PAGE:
Families of four not subsidised by the US government are paying the highest cost for health insurance according to the research, with families of two also paying record amounts
The average annual cost of health insurance for a non-subsidised four-person family in the US hit $25,000 in 2019, according to a new report.
The costs for two-person families also broke $1,000 per month for the first time this year, while figures from the Centers for Medicare and Medicare Services (CMS) show the average ACA-subsidised customer pays $87 in monthly premiums over the same period.
The new study, which was carried out by private health insurance exchange eHealth, analysed applications submitted by consumers not subsidised by the Affordable Care Act (ACA) on the platform between 1 November and 15 December 2018.
The report said: “Over the course of a year, a four-person family that obtains medical care requiring them to meet their deductible will pay an average of $25,277 in combined premiums and deductible.
“The average annual deductible in 2019 was $7,925 for two-person families and $8,441 for four-person families.
“At eHealth during the fourth quarter of 2018, which included the ACA’s 2019 open enrolment period, 64% of applications were for consumers purchasing ACA-compliant plans not eligible for use with subsidies.”
In order to be eligible for subsidised health insurance provided by the ACA, earnings must be below $64,080 for a two-person family and $97,200 for a family of four.
The vast majority of Americans earn less than these amounts, according to CMS figures reported between the November to December period examined by eHealth.
“87% of Healthcare.gov customers received subsidies,” eHealth’s report said.
The report was based on data from more than 7,000 non-subsidised individual and family health insurance applications submitted through the eHealth exchange.
Health maintenance organisation plans continue to dominate the market
As well as reporting on premium costs, eHealth’s report recorded and ranked the most popular coverage plans selected through its exchange.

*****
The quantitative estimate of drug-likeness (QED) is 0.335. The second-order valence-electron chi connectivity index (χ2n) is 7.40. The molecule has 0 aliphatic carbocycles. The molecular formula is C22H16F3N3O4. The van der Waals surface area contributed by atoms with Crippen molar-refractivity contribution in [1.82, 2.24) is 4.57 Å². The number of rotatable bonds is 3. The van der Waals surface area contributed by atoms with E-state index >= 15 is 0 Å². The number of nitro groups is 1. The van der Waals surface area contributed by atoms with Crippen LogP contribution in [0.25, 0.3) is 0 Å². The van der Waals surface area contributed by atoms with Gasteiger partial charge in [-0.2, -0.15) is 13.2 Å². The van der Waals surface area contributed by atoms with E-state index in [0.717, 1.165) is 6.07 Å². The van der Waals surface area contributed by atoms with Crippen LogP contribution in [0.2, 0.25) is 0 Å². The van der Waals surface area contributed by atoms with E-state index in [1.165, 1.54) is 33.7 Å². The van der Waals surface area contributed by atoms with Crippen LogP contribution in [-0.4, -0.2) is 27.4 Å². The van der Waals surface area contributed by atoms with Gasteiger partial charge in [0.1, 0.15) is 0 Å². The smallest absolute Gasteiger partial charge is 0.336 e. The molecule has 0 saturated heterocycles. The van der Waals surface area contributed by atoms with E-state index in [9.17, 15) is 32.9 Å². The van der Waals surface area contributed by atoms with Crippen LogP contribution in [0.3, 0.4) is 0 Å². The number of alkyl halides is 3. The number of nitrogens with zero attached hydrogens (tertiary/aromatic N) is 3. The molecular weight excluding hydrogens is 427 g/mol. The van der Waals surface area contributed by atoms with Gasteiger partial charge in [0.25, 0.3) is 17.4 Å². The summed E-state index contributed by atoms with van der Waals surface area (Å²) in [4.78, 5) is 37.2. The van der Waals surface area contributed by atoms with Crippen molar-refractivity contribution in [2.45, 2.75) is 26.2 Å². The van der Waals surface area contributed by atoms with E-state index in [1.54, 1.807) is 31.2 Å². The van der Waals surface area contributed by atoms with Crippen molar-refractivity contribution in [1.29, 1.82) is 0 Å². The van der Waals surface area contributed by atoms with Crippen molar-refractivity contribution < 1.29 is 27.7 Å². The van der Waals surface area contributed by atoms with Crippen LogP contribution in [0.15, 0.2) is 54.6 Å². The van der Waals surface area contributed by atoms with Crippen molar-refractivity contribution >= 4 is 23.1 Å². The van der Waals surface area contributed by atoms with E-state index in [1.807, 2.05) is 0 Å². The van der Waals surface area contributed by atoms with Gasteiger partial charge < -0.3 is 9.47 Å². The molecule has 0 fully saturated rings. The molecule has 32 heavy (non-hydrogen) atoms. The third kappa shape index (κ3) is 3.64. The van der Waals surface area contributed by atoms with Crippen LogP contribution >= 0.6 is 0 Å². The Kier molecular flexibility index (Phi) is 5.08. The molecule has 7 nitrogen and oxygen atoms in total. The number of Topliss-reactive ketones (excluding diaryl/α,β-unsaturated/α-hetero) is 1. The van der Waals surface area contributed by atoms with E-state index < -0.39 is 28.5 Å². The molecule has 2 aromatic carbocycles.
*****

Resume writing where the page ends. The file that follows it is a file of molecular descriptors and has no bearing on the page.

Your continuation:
Health maintenance organisation (HMO) plans – a type of coverage that assigns policyholders a primary care physician to manage their medical needs and refer them to specialists – enjoyed the biggest take-up, accounting for 56% of all plan selections, which is the same figure recorded for 2018.
Selection of exclusive provider organisation (EPO) plans – which don’t have a primary care physician but instead only allow policyholders to obtain care within a network of service providers – grew by 6% on 2018 figures, rising from 20% to 26%.
Following the same trend, applications for silver plans – which cover 70% of medical costs, leaving 30% for policyholders to bear – rose from 30% to 35% on 2018.
Non-subsidised health insurance costs differ by gender and age
According to eHealth, women tend to pick more expensive individual health insurance plans than men, paying an average of $465 a month in 2019 while men paid $431.
Since 2014, premiums for plans selected by women have averaged 7% higher than those selected by men.
Age had an impact on the cost of health insurance too, with policyholders between the ages of 55 and 64 years paying an average of $520 more than 18 to 24-year-olds, bringing their total monthly costs to $800 on average.
For the age group in between, – 35 to 44-year-olds – average monthly premiums were $400, climbing to $547 for those aged 45 to 54.
Those under 18 paid the least amount, with premiums coming to $235, rising slightly to $280 for 18 to 24-year-olds.